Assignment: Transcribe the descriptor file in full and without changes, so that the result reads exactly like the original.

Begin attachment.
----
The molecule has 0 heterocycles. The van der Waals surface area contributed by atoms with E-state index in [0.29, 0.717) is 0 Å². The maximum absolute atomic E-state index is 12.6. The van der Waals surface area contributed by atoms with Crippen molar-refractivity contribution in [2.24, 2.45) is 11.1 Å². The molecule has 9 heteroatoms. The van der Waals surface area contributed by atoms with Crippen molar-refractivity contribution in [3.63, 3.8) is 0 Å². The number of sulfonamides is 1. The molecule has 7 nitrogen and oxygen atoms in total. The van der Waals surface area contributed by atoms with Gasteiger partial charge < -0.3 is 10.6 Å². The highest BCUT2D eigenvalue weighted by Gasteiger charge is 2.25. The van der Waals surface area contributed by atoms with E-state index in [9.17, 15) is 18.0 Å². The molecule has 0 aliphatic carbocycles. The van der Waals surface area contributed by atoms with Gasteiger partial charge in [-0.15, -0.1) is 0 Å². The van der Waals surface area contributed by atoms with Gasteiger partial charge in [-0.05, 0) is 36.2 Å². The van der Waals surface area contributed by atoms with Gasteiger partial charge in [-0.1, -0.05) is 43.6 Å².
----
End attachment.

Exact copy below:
The molecule has 0 heterocycles. The van der Waals surface area contributed by atoms with E-state index in [0.29, 0.717) is 0 Å². The maximum absolute atomic E-state index is 12.6. The van der Waals surface area contributed by atoms with Crippen molar-refractivity contribution in [2.24, 2.45) is 11.1 Å². The molecule has 9 heteroatoms. The van der Waals surface area contributed by atoms with Crippen molar-refractivity contribution in [3.63, 3.8) is 0 Å². The number of sulfonamides is 1. The molecule has 7 nitrogen and oxygen atoms in total. The van der Waals surface area contributed by atoms with Gasteiger partial charge < -0.3 is 10.6 Å². The highest BCUT2D eigenvalue weighted by Gasteiger charge is 2.25. The van der Waals surface area contributed by atoms with E-state index in [9.17, 15) is 18.0 Å². The molecule has 0 aliphatic carbocycles. The van der Waals surface area contributed by atoms with Gasteiger partial charge in [-0.15, -0.1) is 0 Å². The van der Waals surface area contributed by atoms with Gasteiger partial charge in [-0.05, 0) is 36.2 Å². The van der Waals surface area contributed by atoms with Gasteiger partial charge in [-0.1, -0.05) is 43.6 Å².